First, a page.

In adopting new green chemistry rules that will impact on the global supply chains of consumer product companies, California's Safer Consumer Product Regulations recently became law. This is the state's latest attempt to regulate the chemical composition of a broad range of consumer products. The regulations contain detailed procedures to implement California's Green Chemistry Initiative, requiring product manufacturers to examine whether they can replace existing chemical ingredients with alternatives that are deemed safer for consumers and the environment. For many consumer product companies, the regulations will require major investments in compliance and changes to product design planning and supply chain management.

The regulations(1) establish a four-step regulatory process in which the state Department of Toxic Substances Control:

  • identifies candidate chemicals of concern;
  • develops a list of priority products containing those candidate chemicals;
  • requires manufacturers of priority products to notify the department and analyse possible product alternatives; and
  • imposes a regulatory response, which can include a reformulation requirement or California sales ban. Although the regulations impose the 'principal duty to comply' on the manufacturer and secondarily on the importer, retailers must also comply (or cease ordering the priority product) if the manufacturer fails to do so.

The department also released an informational list of candidate chemicals of concern that are potentially subject to regulation. These chemical lists include a broad list of chemicals of concern and a shorter, more refined list of informational 'initial' candidate chemicals. This shorter list narrows the potential chemicals that, along with a product category, will be the first to be subject to the regulations.(2)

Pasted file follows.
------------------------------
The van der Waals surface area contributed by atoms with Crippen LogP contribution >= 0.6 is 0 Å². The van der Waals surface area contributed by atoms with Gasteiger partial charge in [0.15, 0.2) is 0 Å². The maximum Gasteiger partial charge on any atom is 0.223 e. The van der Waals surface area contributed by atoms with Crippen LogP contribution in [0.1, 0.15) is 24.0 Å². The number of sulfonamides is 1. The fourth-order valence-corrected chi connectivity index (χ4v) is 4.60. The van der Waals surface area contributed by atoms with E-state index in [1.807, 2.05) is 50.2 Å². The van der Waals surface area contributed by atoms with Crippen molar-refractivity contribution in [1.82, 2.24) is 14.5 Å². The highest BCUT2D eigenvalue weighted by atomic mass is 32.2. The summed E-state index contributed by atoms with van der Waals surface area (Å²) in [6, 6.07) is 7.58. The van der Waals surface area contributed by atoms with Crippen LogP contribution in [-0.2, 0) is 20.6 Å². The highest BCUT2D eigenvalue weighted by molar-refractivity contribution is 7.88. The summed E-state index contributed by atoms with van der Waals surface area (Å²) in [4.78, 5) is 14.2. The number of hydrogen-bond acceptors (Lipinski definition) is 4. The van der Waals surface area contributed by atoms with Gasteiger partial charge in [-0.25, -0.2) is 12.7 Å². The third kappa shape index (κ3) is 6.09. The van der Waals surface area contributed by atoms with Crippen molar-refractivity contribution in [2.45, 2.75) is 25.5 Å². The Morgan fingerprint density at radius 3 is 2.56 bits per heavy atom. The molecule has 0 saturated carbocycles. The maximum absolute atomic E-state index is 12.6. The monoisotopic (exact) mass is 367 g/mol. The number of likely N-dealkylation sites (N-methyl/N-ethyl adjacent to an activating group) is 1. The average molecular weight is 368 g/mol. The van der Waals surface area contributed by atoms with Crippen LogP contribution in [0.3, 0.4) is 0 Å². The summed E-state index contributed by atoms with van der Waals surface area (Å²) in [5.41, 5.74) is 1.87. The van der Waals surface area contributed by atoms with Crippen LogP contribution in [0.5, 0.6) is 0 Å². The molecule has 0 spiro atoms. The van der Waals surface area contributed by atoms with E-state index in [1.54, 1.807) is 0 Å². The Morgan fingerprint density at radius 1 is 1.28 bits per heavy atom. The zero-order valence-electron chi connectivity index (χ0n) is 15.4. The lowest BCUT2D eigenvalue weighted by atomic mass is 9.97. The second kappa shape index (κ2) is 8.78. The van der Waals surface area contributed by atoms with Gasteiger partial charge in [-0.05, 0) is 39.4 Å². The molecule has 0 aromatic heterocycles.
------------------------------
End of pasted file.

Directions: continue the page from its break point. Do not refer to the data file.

However, the final regulations still have an important missing piece. On August 28 2013 the California Office of Administrative Law disapproved two provisions of the regulations intended to provide protection for trade secrets of the regulated parties. In one instance, Section 69509.1(c) was disapproved because of impermissible vagueness in the 'substantive criteria' that the department will apply to determine whether to designate submitted materials as trade secrets. Section 69509.1(a) was also disapproved due to uncertainty over when the trade secret designation would be made and whether the department has discretion to decline to make such a determination. The department prepared revised regulations to address these objections, although these revisions have not yet been approved by the Office of Administrative Law.

Within six months, the department is expected to identify the initial five product/chemical combinations for regulation. At that point, the nation's newest experiment in consumer product regulation will go into full force.

For further information on this topic please contact Peter Hsiao at Morrison & Foerster LLP's Los Angeles office by telephone (+1 213 892 5200), fax (+1 213 892 5454) or email (phsiao@mofo.com). Alternatively, contact William F Tarantino at Morrison & Foerster LLP's San Francisco office by telephone (+1 415 268 7000), fax (+1 415 268 7522) or email (wtarantino@mofo.com). The Morrison & Foerster website can be accessed at www.mofo.com.

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Endnotes

(1) For a detailed discussion of the regulations, see "Next Generation of Consumer Product Rules: California Issues Draft Green Chemistry Regulations" and "California Revives Green Chemistry Initiative with Draft Regulations that Impact Manufacturers, Importers, and Retailers".

(2) The new regulations and chemical lists can be found at the Morrison & Foerster Green Chemistry webpage.